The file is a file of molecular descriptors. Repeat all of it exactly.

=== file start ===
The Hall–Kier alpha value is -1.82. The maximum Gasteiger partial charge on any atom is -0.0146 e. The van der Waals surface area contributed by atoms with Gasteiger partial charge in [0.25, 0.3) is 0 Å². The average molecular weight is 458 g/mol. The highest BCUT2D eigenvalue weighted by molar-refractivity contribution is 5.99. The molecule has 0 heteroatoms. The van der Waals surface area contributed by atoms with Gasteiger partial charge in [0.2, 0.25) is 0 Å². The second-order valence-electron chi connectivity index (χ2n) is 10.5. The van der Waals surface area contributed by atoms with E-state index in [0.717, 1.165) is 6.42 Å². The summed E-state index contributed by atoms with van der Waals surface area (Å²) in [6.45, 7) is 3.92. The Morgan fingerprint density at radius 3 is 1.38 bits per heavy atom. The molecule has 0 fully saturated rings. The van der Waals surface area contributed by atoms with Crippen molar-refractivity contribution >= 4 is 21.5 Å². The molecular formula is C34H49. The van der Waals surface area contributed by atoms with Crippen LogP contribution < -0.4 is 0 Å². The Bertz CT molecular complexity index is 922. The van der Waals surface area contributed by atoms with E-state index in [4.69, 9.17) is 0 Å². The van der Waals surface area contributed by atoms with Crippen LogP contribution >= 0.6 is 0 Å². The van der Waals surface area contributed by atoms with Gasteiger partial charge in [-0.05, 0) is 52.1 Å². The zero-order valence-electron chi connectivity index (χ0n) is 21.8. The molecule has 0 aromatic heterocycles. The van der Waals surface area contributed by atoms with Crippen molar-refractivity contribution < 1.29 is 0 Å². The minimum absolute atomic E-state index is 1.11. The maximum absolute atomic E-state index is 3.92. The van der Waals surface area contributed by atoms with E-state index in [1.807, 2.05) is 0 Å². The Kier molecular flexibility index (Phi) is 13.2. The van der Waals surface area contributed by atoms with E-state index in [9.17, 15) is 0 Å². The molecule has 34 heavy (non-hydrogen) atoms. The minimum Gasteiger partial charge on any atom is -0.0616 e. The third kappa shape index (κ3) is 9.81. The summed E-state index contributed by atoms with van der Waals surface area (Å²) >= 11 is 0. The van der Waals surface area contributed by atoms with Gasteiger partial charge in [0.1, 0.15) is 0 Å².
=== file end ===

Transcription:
The Hall–Kier alpha value is -1.82. The maximum Gasteiger partial charge on any atom is -0.0146 e. The van der Waals surface area contributed by atoms with Gasteiger partial charge in [0.25, 0.3) is 0 Å². The average molecular weight is 458 g/mol. The highest BCUT2D eigenvalue weighted by molar-refractivity contribution is 5.99. The molecule has 0 heteroatoms. The van der Waals surface area contributed by atoms with Gasteiger partial charge in [0.2, 0.25) is 0 Å². The second-order valence-electron chi connectivity index (χ2n) is 10.5. The van der Waals surface area contributed by atoms with E-state index in [0.717, 1.165) is 6.42 Å². The summed E-state index contributed by atoms with van der Waals surface area (Å²) in [6.45, 7) is 3.92. The Morgan fingerprint density at radius 3 is 1.38 bits per heavy atom. The molecule has 0 fully saturated rings. The van der Waals surface area contributed by atoms with Crippen molar-refractivity contribution >= 4 is 21.5 Å². The molecular formula is C34H49. The van der Waals surface area contributed by atoms with Crippen LogP contribution < -0.4 is 0 Å². The Bertz CT molecular complexity index is 922. The van der Waals surface area contributed by atoms with E-state index in [4.69, 9.17) is 0 Å². The van der Waals surface area contributed by atoms with Crippen LogP contribution >= 0.6 is 0 Å². The van der Waals surface area contributed by atoms with Gasteiger partial charge in [-0.05, 0) is 52.1 Å². The zero-order valence-electron chi connectivity index (χ0n) is 21.8. The molecule has 0 aromatic heterocycles. The van der Waals surface area contributed by atoms with Crippen molar-refractivity contribution < 1.29 is 0 Å². The minimum absolute atomic E-state index is 1.11. The maximum absolute atomic E-state index is 3.92. The van der Waals surface area contributed by atoms with E-state index in [1.807, 2.05) is 0 Å². The Kier molecular flexibility index (Phi) is 13.2. The van der Waals surface area contributed by atoms with E-state index in [9.17, 15) is 0 Å². The molecule has 34 heavy (non-hydrogen) atoms. The minimum Gasteiger partial charge on any atom is -0.0616 e. The third kappa shape index (κ3) is 9.81. The summed E-state index contributed by atoms with van der Waals surface area (Å²) >= 11 is 0. The van der Waals surface area contributed by atoms with Gasteiger partial charge in [0.1, 0.15) is 0 Å².